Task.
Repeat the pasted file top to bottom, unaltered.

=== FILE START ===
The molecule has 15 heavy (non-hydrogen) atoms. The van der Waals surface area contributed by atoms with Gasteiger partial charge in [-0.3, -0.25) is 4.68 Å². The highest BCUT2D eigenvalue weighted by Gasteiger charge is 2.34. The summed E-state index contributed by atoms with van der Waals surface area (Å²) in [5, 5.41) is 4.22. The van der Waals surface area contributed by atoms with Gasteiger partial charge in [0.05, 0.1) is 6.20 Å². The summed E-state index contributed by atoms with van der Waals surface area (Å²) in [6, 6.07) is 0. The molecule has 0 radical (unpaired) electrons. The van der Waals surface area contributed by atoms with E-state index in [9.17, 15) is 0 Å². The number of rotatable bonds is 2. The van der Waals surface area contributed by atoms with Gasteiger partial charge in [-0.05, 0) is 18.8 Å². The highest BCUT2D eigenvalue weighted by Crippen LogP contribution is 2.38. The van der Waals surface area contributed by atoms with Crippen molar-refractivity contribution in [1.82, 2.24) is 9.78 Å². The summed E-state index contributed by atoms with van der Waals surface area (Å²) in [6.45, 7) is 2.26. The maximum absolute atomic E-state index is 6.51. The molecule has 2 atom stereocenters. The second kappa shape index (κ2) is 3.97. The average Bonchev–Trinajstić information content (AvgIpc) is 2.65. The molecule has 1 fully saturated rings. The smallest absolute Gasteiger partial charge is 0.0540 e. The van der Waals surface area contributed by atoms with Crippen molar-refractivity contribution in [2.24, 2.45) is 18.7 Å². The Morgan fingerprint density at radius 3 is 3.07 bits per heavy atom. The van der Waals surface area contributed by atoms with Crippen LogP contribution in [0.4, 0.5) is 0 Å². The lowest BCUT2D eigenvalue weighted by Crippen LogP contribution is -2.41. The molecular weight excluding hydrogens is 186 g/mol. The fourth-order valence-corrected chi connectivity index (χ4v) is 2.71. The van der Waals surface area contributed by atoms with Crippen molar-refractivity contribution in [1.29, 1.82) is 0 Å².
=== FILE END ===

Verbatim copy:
The molecule has 15 heavy (non-hydrogen) atoms. The van der Waals surface area contributed by atoms with Gasteiger partial charge in [-0.3, -0.25) is 4.68 Å². The highest BCUT2D eigenvalue weighted by Gasteiger charge is 2.34. The summed E-state index contributed by atoms with van der Waals surface area (Å²) in [5, 5.41) is 4.22. The van der Waals surface area contributed by atoms with Gasteiger partial charge in [0.05, 0.1) is 6.20 Å². The summed E-state index contributed by atoms with van der Waals surface area (Å²) in [6, 6.07) is 0. The molecule has 0 radical (unpaired) electrons. The van der Waals surface area contributed by atoms with E-state index in [9.17, 15) is 0 Å². The number of rotatable bonds is 2. The van der Waals surface area contributed by atoms with Gasteiger partial charge in [-0.05, 0) is 18.8 Å². The highest BCUT2D eigenvalue weighted by Crippen LogP contribution is 2.38. The van der Waals surface area contributed by atoms with Crippen molar-refractivity contribution in [1.82, 2.24) is 9.78 Å². The summed E-state index contributed by atoms with van der Waals surface area (Å²) in [6.45, 7) is 2.26. The maximum absolute atomic E-state index is 6.51. The molecule has 2 atom stereocenters. The second kappa shape index (κ2) is 3.97. The average Bonchev–Trinajstić information content (AvgIpc) is 2.65. The molecule has 1 fully saturated rings. The smallest absolute Gasteiger partial charge is 0.0540 e. The van der Waals surface area contributed by atoms with Crippen molar-refractivity contribution in [2.24, 2.45) is 18.7 Å². The Morgan fingerprint density at radius 3 is 3.07 bits per heavy atom. The van der Waals surface area contributed by atoms with Crippen LogP contribution in [0.4, 0.5) is 0 Å². The lowest BCUT2D eigenvalue weighted by Crippen LogP contribution is -2.41. The molecular weight excluding hydrogens is 186 g/mol. The fourth-order valence-corrected chi connectivity index (χ4v) is 2.71. The van der Waals surface area contributed by atoms with Crippen molar-refractivity contribution in [1.29, 1.82) is 0 Å².